A Refresher on Regression Analysis
Bron: HBR, Amy Gallo
4 november 2015
You probably know by now that whenever possible you should be making data-driven decisions at work. But do you know how to parse through all of the data available to you? The good news is that you likely don’t have to do the number crunching yourself (hallelujah!) but you do need to correctly understand and interpret the analysis created by your colleagues. One of the most important types of data analysis is regression.
To better understand this method and how companies use it, I talked with Tom Redman, author of Data Driven: Profiting from Your Most Important Business Asset. He also advises organizations on their data and data quality programs.
What is regression analysis?
Redman offers this example scenario: Suppose you’re a sales manager trying to predict next month’s numbers. You know that dozens, perhaps even hundreds of factors from the weather to a competitor’s promotion to the rumor of a new and improved model can impact the number. Perhaps people in your organization even have a theory about what will have the biggest effect on sales. “Trust me. The more rain we have, the more we sell.” “Six weeks after the competitor’s promotion, sales jump.”
Regression analysis is a way of mathematically sorting out which of those variables does indeed have an impact. It answers the questions: Which factors matter most? Which can we ignore? How do those factors interact with each other? And, perhaps most importantly, how certain are we about all of these factors?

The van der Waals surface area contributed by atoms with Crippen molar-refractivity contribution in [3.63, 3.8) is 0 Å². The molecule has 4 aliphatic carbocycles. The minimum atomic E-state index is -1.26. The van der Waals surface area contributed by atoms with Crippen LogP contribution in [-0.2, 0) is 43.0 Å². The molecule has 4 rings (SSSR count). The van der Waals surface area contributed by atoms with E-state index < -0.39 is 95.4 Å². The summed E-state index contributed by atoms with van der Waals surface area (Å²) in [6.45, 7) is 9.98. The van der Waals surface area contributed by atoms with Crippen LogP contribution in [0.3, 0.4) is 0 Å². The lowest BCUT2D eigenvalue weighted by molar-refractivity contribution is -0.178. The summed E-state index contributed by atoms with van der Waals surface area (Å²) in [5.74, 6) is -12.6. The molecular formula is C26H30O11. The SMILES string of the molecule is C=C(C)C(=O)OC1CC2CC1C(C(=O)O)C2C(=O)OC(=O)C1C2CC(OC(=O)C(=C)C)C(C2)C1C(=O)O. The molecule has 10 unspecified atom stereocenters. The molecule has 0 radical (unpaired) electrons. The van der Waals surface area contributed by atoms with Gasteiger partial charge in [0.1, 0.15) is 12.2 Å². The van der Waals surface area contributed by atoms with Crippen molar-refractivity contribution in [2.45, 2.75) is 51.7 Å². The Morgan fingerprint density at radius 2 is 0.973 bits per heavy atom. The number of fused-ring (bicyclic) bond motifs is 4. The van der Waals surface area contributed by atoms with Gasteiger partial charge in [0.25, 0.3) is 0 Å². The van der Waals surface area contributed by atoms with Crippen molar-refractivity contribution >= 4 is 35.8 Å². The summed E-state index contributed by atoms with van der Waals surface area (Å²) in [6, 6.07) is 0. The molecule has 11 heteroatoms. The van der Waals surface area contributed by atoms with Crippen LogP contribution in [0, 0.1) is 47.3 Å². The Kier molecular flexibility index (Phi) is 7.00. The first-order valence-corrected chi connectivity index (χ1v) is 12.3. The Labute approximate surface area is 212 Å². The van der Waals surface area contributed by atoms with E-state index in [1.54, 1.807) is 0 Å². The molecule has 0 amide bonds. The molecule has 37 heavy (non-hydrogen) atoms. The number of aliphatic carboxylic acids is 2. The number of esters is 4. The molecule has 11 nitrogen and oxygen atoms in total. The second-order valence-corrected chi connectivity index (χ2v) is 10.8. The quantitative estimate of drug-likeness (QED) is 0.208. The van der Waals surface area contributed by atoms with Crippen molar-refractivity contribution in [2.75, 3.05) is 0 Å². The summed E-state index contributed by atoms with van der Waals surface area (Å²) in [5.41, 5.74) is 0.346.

In regression analysis, those factors are called variables. You have your dependent variable — the main factor that you’re trying to understand or predict. In Redman’s example above, the dependent variable is monthly sales. And then you have your independent variables — the factors you suspect have an impact on your dependent variable.
How does it work?
In order to conduct a regression analysis, you gather the data on the variables in question. (Reminder: you likely don’t have to do this yourself, but it’s helpful for you to understand the process your data analyst colleague uses.) You take all of your monthly sales numbers for, say, the past three years and any data on the independent variables you’re interested in. So, in this case, let’s say you find out the average monthly rainfall for the past three years as well. Then you plot all of that information on a chart that looks like this:
The y-axis is the amount of sales (the dependent variable, the thing you’re interested in, is always on the y-axis) and the x-axis is the total rainfall. Each blue dot represents one month’s data—how much it rained that month and how many sales you made that same month.
Glancing at this data, you probably notice that sales are higher on days when it rains a lot. That’s interesting to know, but by how much? If it rains 3 inches, do you know how much you’ll sell? What about if it rains 4 inches?
Now imagine drawing a line through the chart above, one that runs roughly through the middle of all the data points. This line will help you answer, with some degree of certainty, how much you typically sell when it rains a certain amount.
This is called the regression line and it’s drawn (using a statistics program like SPSS or STATA or even Excel) to show the line that best fits the data. In other words, explains Redman, “The red line is the best explanation of the relationship between the independent variable and dependent variable.”
In addition to drawing the line, your statistics program also outputs a formula that explains the slope of the line and looks something like this:
Ignore the error term for now. It refers to the fact that regression isn’t perfectly precise. Just focus on the model: